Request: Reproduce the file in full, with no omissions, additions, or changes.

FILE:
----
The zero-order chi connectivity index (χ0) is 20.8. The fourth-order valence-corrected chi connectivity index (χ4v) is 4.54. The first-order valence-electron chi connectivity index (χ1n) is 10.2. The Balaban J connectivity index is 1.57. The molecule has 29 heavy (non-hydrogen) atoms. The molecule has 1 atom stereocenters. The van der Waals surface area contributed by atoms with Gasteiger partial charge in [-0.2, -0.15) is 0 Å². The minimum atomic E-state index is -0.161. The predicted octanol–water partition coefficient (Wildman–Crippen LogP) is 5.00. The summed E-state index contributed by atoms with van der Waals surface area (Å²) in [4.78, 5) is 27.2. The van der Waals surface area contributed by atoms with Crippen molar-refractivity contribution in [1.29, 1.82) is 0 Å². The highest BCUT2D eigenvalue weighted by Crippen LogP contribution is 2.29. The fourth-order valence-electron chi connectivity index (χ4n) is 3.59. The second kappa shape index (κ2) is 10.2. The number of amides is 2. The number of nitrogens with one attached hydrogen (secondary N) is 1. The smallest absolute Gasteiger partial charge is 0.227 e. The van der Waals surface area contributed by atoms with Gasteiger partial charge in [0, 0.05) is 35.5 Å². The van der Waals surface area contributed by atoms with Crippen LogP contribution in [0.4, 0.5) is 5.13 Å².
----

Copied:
The zero-order chi connectivity index (χ0) is 20.8. The fourth-order valence-corrected chi connectivity index (χ4v) is 4.54. The first-order valence-electron chi connectivity index (χ1n) is 10.2. The Balaban J connectivity index is 1.57. The molecule has 29 heavy (non-hydrogen) atoms. The molecule has 1 atom stereocenters. The van der Waals surface area contributed by atoms with Gasteiger partial charge in [-0.2, -0.15) is 0 Å². The minimum atomic E-state index is -0.161. The predicted octanol–water partition coefficient (Wildman–Crippen LogP) is 5.00. The summed E-state index contributed by atoms with van der Waals surface area (Å²) in [4.78, 5) is 27.2. The van der Waals surface area contributed by atoms with Crippen molar-refractivity contribution in [1.29, 1.82) is 0 Å². The highest BCUT2D eigenvalue weighted by Crippen LogP contribution is 2.29. The fourth-order valence-electron chi connectivity index (χ4n) is 3.59. The second kappa shape index (κ2) is 10.2. The number of amides is 2. The number of nitrogens with one attached hydrogen (secondary N) is 1. The smallest absolute Gasteiger partial charge is 0.227 e. The van der Waals surface area contributed by atoms with Gasteiger partial charge in [0, 0.05) is 35.5 Å². The van der Waals surface area contributed by atoms with Crippen LogP contribution in [0.4, 0.5) is 5.13 Å².